Since I can't make lolpics on this woefully unhipped computer, today we're going to make a rant. I've got a good one too.
First, for some perspective, read this article about music licensing companies and their unquenchable desire to gobble up money.
For those who weren't aware, ASCAP is a big group of asshats who've created and enforced stringent codes regarding the dissemination and performance of music written by artists under their wings. The group lulls in these artists with the promise of security and protection from legitimate loss of royalties (which has been a problem far longer than the digital download era), and then acts extremely aggressively in pursuing ANY use of the songs they have in their catalog. And that's how they make money. Lots of it. Make no mistake: ASCAP (though it's name evokes a much more egalitarian and noble organization) is a business run by profits. They claim that they are member-owned and member-run, but the board of directors is made up of ONLY writers and publishers. Essentially, folks who wrote jingles specifically to snag royalty checks. Now, in the modern era of music, these people are finding themselves remarkably out of fashion, since people are far more interested in listening to what the guy singing the song has to say than the prick who wrote that song for the soap commercial.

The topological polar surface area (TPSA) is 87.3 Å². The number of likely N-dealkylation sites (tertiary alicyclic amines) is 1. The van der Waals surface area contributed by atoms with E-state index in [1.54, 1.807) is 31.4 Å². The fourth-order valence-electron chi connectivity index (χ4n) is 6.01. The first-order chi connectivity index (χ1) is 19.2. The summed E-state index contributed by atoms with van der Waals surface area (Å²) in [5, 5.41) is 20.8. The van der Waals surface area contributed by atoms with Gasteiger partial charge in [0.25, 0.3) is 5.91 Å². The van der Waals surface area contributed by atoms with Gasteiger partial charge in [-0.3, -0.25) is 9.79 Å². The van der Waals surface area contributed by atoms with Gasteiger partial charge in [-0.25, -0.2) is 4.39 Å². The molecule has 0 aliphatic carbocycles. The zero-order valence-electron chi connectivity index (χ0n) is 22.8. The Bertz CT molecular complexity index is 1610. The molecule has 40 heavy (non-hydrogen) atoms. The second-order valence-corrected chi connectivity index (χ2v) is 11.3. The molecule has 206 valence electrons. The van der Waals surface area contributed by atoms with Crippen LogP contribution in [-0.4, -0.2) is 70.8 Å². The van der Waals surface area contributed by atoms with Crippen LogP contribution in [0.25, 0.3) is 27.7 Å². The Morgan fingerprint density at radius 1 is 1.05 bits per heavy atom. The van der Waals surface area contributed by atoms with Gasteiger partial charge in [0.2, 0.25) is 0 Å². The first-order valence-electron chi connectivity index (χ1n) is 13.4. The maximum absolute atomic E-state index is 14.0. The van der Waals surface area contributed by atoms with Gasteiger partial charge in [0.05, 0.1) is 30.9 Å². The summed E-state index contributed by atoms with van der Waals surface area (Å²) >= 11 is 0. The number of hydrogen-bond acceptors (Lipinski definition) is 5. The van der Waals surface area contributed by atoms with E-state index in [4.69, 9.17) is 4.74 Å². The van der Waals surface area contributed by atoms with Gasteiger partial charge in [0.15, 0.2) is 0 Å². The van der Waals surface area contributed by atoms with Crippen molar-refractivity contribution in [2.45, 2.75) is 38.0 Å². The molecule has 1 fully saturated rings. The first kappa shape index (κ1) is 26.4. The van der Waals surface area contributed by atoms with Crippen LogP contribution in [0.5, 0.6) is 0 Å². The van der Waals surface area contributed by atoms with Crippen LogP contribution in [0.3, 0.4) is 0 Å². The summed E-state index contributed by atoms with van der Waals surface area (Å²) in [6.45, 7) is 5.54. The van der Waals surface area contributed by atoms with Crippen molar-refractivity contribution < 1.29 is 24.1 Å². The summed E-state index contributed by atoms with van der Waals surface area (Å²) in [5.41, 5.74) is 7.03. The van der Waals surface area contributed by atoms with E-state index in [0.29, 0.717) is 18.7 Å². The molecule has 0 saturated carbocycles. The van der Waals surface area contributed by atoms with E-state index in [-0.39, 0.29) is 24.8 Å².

But the laws governing the use of songs were written a long fucking time ago, which is quite advantageous to the song-vultures. Since a hundred years ago (about the time these laws were last modified), there wasn't much possibility for widespread piracy of music. After all, how far could a song really travel without your knowing it? Music communities were very tight-knit, and the law was really just there as recourse in case someone should break what was already an unspoken part of the musician's code.
So now, in a world where the music industry's balloons continue to pop, the cornered publishers have gotten desperate. Check out this paragraph from the article:
Andrus said a friend of his who owned a restaurant that did not feature music
was contacted by a company looking to charge him because it owned the rights to
a Hank Williams Jr. song, "Are You Ready for Some Football?" The song preceded
every "Monday Night Football" telecast, which the restaurant carried on its
So now if the TV plays a song in public that a licensing group holds domain over, that TV will have to pony up. In fact, i'm fairly certain I could be cited(simply because I don't think these groups have anything stopping them) for printing the lyrics to the hiphop songs I overanalyze. after all, those words are property of Johnny Bumfuck, and he needs my $0.0234 per word so he can feed his family.
The bottom line is: Download. Illegally. Do it a lot. The industry part of the music industry needs to have the fat trimmed immediately. There's simply too much lucrative shit going on in the biz and the only way to stop it is to take the money out of it. Because without the showers of money, the yuppie remora crowd will move on.